“Registration” of a copyright occurs when the Register of Copyrights registers the claim

Whether registration occurs when an owner files an application to register the copyright or when the Register of Copyrights registers the copyright? Fourth Estate Public Benefit Corporation filed a suit for infringement against Wall-Street.com and Jerrold Burden. The complaint alleged that Fourth Estate had filed an application to register its allegedly infringed copyrights, but that the Copyright Office had not registered its claims. The district court dismissed the action because Fourth Estate failed to plead compliance with the registration requirement.

Fourth Estate Public Benefit Corporation is a news organization that produces online journalism. It licenses articles to websites but retains the copyright to the articles. Wall-Street.com, a news website, obtained licenses to a number of articles produced by Fourth Estate. The license agreement required Wall-Street to remove all of the content produced by Fourth Estate from its website before Wall-Street cancelled its account. But when Wall-Street cancelled its account, it continued to display the articles produced by Fourth Estate.

Fourth Estate filed a complaint for copyright infringement against Wall-Street and its owner, Jerrold Burden. The complaint alleged that Fourth Estate had filed “applications to register the articles with the Register of Copyrights.” But the complaint did not allege that the Register of Copyrights had yet acted on the application. Wall-Street and Burden moved to dismiss the complaint. They argued that the Copyright Act permits a suit for copyright infringement only after the Register of Copyrights approves or denies an application to register a copyright. The district court agreed and dismissed the complaint without prejudice.

In Reed Elsevier, Inc. v. Muchnick, the Supreme Court held that the “registration requirement is a precondition to filing a claim that does not restrict a federal court’s subject-matter jurisdiction”. The question when registration occurs has split the circuits.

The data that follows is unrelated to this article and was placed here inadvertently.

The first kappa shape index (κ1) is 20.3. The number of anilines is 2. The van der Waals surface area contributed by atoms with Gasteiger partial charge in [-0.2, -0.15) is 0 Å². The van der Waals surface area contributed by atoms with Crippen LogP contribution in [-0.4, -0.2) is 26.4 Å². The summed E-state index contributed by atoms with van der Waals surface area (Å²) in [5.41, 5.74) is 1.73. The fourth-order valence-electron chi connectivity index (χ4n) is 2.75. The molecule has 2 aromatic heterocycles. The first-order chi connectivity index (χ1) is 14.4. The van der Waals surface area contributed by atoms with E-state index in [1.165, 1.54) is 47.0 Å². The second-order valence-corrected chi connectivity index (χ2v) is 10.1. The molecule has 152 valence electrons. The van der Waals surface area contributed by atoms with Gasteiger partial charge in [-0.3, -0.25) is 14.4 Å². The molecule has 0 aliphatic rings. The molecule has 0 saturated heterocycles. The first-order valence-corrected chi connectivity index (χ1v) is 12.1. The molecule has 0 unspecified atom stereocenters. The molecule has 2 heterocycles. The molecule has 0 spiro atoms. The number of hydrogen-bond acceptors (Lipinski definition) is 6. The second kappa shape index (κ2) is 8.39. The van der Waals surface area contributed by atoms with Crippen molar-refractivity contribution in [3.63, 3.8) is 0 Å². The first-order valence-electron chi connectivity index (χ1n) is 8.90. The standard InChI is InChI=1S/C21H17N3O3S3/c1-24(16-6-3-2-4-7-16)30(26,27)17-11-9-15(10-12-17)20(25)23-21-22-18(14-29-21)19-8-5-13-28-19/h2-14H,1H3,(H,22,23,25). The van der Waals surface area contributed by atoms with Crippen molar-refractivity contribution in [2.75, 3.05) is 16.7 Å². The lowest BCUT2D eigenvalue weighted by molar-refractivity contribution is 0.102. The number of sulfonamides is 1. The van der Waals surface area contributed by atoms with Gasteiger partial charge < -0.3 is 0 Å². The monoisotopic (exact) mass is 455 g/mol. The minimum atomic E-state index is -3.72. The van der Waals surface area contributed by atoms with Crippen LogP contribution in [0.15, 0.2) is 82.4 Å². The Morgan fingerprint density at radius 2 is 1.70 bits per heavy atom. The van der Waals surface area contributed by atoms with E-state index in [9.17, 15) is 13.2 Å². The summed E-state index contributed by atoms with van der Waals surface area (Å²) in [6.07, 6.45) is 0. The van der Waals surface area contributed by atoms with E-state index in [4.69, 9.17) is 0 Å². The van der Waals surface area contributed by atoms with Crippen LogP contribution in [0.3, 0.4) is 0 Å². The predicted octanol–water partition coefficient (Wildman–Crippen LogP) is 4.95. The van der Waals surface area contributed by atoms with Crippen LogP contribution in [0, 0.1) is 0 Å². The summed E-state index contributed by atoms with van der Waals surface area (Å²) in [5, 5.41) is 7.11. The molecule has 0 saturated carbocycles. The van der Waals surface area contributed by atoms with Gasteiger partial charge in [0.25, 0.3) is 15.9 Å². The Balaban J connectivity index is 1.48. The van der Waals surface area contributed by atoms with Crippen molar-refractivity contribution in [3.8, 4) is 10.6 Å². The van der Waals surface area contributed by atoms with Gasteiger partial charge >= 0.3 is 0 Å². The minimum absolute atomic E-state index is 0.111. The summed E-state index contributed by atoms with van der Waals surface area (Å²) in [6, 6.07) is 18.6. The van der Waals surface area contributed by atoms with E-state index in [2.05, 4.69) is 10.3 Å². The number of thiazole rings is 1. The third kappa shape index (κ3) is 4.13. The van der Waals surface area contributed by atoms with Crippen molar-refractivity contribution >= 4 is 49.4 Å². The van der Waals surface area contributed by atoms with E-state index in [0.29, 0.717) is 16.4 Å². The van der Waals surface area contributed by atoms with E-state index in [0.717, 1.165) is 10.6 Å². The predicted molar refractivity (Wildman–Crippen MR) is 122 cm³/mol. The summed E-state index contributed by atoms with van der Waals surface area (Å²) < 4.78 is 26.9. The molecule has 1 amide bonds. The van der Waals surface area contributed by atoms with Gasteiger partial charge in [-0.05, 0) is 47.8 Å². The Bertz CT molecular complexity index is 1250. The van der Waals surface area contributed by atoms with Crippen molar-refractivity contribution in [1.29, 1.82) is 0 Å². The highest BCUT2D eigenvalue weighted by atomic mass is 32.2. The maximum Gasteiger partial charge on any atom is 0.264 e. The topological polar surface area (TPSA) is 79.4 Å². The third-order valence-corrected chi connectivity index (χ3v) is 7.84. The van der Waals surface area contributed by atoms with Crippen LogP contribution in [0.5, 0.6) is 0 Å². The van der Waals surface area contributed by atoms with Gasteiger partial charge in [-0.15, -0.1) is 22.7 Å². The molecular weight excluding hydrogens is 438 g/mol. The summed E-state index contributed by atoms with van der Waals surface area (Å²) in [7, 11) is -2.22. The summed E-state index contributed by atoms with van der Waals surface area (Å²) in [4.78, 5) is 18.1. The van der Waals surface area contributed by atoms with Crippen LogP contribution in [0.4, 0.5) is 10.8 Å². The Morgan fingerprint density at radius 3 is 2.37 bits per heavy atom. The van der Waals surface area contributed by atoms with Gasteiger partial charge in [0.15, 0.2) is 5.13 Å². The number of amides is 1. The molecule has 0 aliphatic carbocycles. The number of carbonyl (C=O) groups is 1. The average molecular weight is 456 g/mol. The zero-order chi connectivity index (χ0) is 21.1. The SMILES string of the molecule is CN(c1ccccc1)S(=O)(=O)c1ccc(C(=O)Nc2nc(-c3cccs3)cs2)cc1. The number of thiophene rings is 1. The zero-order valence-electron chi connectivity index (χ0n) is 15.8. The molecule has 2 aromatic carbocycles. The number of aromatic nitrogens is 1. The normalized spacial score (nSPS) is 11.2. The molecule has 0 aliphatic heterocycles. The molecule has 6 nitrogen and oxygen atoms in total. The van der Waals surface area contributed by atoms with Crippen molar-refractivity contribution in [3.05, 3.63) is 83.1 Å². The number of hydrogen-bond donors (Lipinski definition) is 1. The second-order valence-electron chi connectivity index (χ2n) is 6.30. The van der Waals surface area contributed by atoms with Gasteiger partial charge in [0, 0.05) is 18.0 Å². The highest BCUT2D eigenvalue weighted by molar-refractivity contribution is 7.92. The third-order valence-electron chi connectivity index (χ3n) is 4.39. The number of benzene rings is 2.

The Tenth Circuit follows the “registration” approach to section 411(a), which requires a copyright owner to plead that the Register of Copyrights has acted on the application – either by approving or denying it – before a copyright owner can file an infringement action. In contrast, the Ninth and Fifth Circuits follow the “application” approach, which requires a copyright owner to plead that he has filed “the deposit, application, and fee required for registration,” before filing a suit for infringement. The Eighth Circuit, in dicta, also endorsed the application approach.

The caselaw of the Seventh Circuit contains conflicting dicta on whether it follows the application approach, (“An application for registration must be filed before the copyright can be sued upon.”), or the registration approach, (“An application to register must be filed, and either granted or refused, before suit can be brought.”), or whether it has even decided this question. And both the First and Second Circuits have acknowledged the circuit split but have declined to decide whether to adopt the application approach or the registration approach.

Filing an application does not amount to registration. The Copyright Act defines registration as a process that requires action by both the copyright owner and the Copyright Office. A copyright owner must first deposit a copy of the material with the Copyright Office, file an application, and pay a fee. The Register of Copyrights then examines the material and determines whether “the material deposited constitutes copyrightable subject matter.” If the material is copyrightable “the Register shall register the claim and issue to the applicant a certificate of registration.” If “the material deposited does not constitute copyrightable subject matter…, the Register shall refuse registration and shall notify the applicant in writing of the reasons for such refusal.”

Fourth Estate argued that section 408(a) supports the application approach because it fails to mention the certificate of registration, but the court disagreed. Section 408(a) states, “The owner of copyright… may obtain registration of the copyright claim by delivering to the Copyright Office the deposit specified by this section, together with the application and fee specified by sections 409 and 708.” This section states only the conditions a copyright owner must satisfy to obtain registration. It does not speak to the timing of registration or the obligation of the Register of Copyrights to examine and approve or refuse an application.

Section 410(d) also supports the registration approach. That section states that “the effective date of a copyright registration is the day on which an application, deposit, and fee, which are later determined by the Register of Copyrights or by a court of competent jurisdiction to be acceptable for registration, have all been received in the Copyright Office.” Section 410(d) makes evident that registration occurs only after the Register of Copyrights deems an application “to be acceptable.” Like other provisions of Title 17, section 410(d) establishes that registration occurs only after review and approval by the Register of Copyrights.

Fourth Estate has not alleged infringement of any registered work. And appeal did not involve the ongoing creation of original works, or potential future infringement of works not yet created. The court affirmed dismissal of the complaint filed by Fourth Estate.